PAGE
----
ILO: green economy can create 24 million jobs by 2030

The Paris Agreement is generating new clean industries that will offset the loss of oil and coal jobs, finds a report by the UN’s labour body

Solar panel installers (Pic: Flickr/Oregon Department of Transportation)


The Paris climate agreement will create 24 million jobs by 2030, according to a report released on Monday by the International Labor Organization (ILO).

Opportunities in renewable energy, building efficiency and other low-carbon industries are predicted to more than offset job losses of 6 million in sectors like oil drilling and coal mining, creating a net gain of 18 million.

Meanwhile global warming is set to take a toll on employment, it added, with medical conditions such as heat stress, exhaustion, and strokes becoming more common. The report calculates heat stress will cause a 2% loss globally in hours worked by 2030 due to sickness.

“The green economy can enable millions more people to overcome poverty, and deliver improved livelihoods for this and future generations,” said ILO deputy director-general Deborah Greenfield at the launch. “This is a very positive message of opportunity in a world of complex choices.”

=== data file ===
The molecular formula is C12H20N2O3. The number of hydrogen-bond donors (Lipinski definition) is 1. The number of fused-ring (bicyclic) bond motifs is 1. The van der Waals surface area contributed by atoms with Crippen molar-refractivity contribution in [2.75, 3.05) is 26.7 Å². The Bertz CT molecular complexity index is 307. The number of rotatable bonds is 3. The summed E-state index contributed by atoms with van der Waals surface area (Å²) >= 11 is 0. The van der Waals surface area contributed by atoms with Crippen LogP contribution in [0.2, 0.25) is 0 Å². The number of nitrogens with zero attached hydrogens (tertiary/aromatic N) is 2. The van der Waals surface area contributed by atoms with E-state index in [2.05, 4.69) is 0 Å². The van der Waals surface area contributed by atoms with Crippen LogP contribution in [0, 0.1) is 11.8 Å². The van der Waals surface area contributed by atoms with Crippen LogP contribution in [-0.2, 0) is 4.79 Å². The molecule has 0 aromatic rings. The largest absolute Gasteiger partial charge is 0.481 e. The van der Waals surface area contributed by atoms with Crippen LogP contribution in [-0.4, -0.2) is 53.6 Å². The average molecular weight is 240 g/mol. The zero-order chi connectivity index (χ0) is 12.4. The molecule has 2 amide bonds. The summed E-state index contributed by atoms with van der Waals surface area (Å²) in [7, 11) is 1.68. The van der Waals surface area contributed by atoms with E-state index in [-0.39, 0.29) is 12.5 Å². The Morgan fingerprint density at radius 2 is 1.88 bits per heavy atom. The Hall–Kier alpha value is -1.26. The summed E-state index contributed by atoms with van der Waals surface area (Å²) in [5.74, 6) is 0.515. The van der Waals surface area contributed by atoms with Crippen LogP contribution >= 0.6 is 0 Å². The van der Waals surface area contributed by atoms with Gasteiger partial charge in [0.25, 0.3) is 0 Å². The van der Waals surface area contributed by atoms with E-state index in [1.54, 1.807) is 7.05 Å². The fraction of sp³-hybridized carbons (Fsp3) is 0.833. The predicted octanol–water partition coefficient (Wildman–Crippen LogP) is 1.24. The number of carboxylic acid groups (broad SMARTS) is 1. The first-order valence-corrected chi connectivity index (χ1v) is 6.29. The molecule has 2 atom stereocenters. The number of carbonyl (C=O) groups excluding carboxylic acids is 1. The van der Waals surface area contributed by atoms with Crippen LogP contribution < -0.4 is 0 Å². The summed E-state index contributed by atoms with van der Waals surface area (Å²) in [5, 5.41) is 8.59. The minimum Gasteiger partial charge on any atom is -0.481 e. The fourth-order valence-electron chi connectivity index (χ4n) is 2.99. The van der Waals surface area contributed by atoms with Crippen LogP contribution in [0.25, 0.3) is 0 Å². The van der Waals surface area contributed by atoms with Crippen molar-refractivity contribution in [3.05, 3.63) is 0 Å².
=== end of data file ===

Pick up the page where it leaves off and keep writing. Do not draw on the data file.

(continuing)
Some regions are expected to benefit more than others in the transition. Asia and the Pacific, the Americas, and Europe, are set for net gains of 14 million, 3 million, and 2 million jobs respectively.

The Middle East and Africa would conversely see small net losses “if current trends continue”, as a result of the dependency on fossil fuel extraction in these regions.

“Policy changes in these regions could offset the anticipated job losses or their negative impact,” said Catherine Saget, lead author of the report. “Low- and some middle- income countries still need support to develop data collection, and adopt and finance strategies towards a just transition to an environmentally sustainable economy and society that includes everyone from all groups of society.”

But the report added imbalances persist between skills offered and skills needed for the green transition. Of the countries surveyed, only a few have environmental sustainability policies that make “explicit reference to skills development” for the green transition.

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